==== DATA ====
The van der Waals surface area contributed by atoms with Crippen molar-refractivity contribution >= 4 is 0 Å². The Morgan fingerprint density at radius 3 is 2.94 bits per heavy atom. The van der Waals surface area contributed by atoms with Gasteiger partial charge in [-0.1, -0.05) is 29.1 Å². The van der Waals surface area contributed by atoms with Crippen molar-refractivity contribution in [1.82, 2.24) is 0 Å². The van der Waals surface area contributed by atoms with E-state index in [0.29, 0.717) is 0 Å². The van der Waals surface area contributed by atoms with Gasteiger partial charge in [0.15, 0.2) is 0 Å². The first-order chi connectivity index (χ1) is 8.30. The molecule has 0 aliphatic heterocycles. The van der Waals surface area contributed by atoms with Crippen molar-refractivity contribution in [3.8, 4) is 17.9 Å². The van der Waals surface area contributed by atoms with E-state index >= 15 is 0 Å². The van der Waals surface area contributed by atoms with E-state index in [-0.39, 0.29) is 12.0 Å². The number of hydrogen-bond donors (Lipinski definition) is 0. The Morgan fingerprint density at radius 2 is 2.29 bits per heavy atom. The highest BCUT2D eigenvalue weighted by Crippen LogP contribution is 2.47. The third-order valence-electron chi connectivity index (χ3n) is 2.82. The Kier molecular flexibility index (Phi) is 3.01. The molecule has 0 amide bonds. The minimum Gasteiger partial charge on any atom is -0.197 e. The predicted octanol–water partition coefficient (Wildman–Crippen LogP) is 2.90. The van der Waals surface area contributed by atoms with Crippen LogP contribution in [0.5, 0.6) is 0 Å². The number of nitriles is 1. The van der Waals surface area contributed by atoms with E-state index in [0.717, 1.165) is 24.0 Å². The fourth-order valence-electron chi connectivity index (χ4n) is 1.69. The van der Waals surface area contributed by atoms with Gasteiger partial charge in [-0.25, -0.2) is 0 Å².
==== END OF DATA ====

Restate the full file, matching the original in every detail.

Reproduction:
The van der Waals surface area contributed by atoms with Crippen molar-refractivity contribution >= 4 is 0 Å². The Morgan fingerprint density at radius 3 is 2.94 bits per heavy atom. The van der Waals surface area contributed by atoms with Gasteiger partial charge in [-0.1, -0.05) is 29.1 Å². The van der Waals surface area contributed by atoms with Crippen molar-refractivity contribution in [1.82, 2.24) is 0 Å². The van der Waals surface area contributed by atoms with E-state index in [0.29, 0.717) is 0 Å². The van der Waals surface area contributed by atoms with Gasteiger partial charge in [0.15, 0.2) is 0 Å². The first-order chi connectivity index (χ1) is 8.30. The molecule has 0 aliphatic heterocycles. The van der Waals surface area contributed by atoms with Crippen molar-refractivity contribution in [3.8, 4) is 17.9 Å². The van der Waals surface area contributed by atoms with E-state index >= 15 is 0 Å². The van der Waals surface area contributed by atoms with E-state index in [-0.39, 0.29) is 12.0 Å². The number of hydrogen-bond donors (Lipinski definition) is 0. The Morgan fingerprint density at radius 2 is 2.29 bits per heavy atom. The highest BCUT2D eigenvalue weighted by Crippen LogP contribution is 2.47. The third-order valence-electron chi connectivity index (χ3n) is 2.82. The Kier molecular flexibility index (Phi) is 3.01. The molecule has 0 amide bonds. The minimum Gasteiger partial charge on any atom is -0.197 e. The predicted octanol–water partition coefficient (Wildman–Crippen LogP) is 2.90. The van der Waals surface area contributed by atoms with Crippen LogP contribution in [0.5, 0.6) is 0 Å². The number of nitriles is 1. The van der Waals surface area contributed by atoms with E-state index in [0.717, 1.165) is 24.0 Å². The fourth-order valence-electron chi connectivity index (χ4n) is 1.69. The van der Waals surface area contributed by atoms with Gasteiger partial charge in [-0.25, -0.2) is 0 Å².